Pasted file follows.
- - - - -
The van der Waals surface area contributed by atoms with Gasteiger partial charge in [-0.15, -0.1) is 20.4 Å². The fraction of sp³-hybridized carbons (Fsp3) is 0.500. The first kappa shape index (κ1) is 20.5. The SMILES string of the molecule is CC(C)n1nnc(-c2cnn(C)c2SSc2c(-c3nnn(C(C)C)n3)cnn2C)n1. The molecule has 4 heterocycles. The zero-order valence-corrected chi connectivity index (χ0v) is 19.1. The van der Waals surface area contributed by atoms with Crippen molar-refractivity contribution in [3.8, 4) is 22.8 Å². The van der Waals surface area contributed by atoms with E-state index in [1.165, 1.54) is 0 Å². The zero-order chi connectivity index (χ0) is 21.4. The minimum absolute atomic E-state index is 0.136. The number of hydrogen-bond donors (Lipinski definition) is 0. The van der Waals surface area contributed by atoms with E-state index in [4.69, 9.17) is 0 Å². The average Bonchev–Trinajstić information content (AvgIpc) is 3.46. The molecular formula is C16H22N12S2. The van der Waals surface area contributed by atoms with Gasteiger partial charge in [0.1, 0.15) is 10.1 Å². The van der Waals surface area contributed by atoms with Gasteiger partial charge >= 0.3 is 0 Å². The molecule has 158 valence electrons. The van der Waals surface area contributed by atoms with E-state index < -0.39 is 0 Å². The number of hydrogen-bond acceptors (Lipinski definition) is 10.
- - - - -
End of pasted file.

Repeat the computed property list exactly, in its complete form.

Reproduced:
The van der Waals surface area contributed by atoms with Gasteiger partial charge in [-0.15, -0.1) is 20.4 Å². The fraction of sp³-hybridized carbons (Fsp3) is 0.500. The first kappa shape index (κ1) is 20.5. The SMILES string of the molecule is CC(C)n1nnc(-c2cnn(C)c2SSc2c(-c3nnn(C(C)C)n3)cnn2C)n1. The molecule has 4 heterocycles. The zero-order valence-corrected chi connectivity index (χ0v) is 19.1. The van der Waals surface area contributed by atoms with Crippen molar-refractivity contribution in [3.8, 4) is 22.8 Å². The van der Waals surface area contributed by atoms with E-state index in [1.165, 1.54) is 0 Å². The zero-order chi connectivity index (χ0) is 21.4. The minimum absolute atomic E-state index is 0.136. The number of hydrogen-bond donors (Lipinski definition) is 0. The van der Waals surface area contributed by atoms with E-state index in [4.69, 9.17) is 0 Å². The average Bonchev–Trinajstić information content (AvgIpc) is 3.46. The molecular formula is C16H22N12S2. The van der Waals surface area contributed by atoms with Gasteiger partial charge in [0.1, 0.15) is 10.1 Å². The van der Waals surface area contributed by atoms with Gasteiger partial charge >= 0.3 is 0 Å². The molecule has 158 valence electrons. The van der Waals surface area contributed by atoms with E-state index < -0.39 is 0 Å². The number of hydrogen-bond acceptors (Lipinski definition) is 10.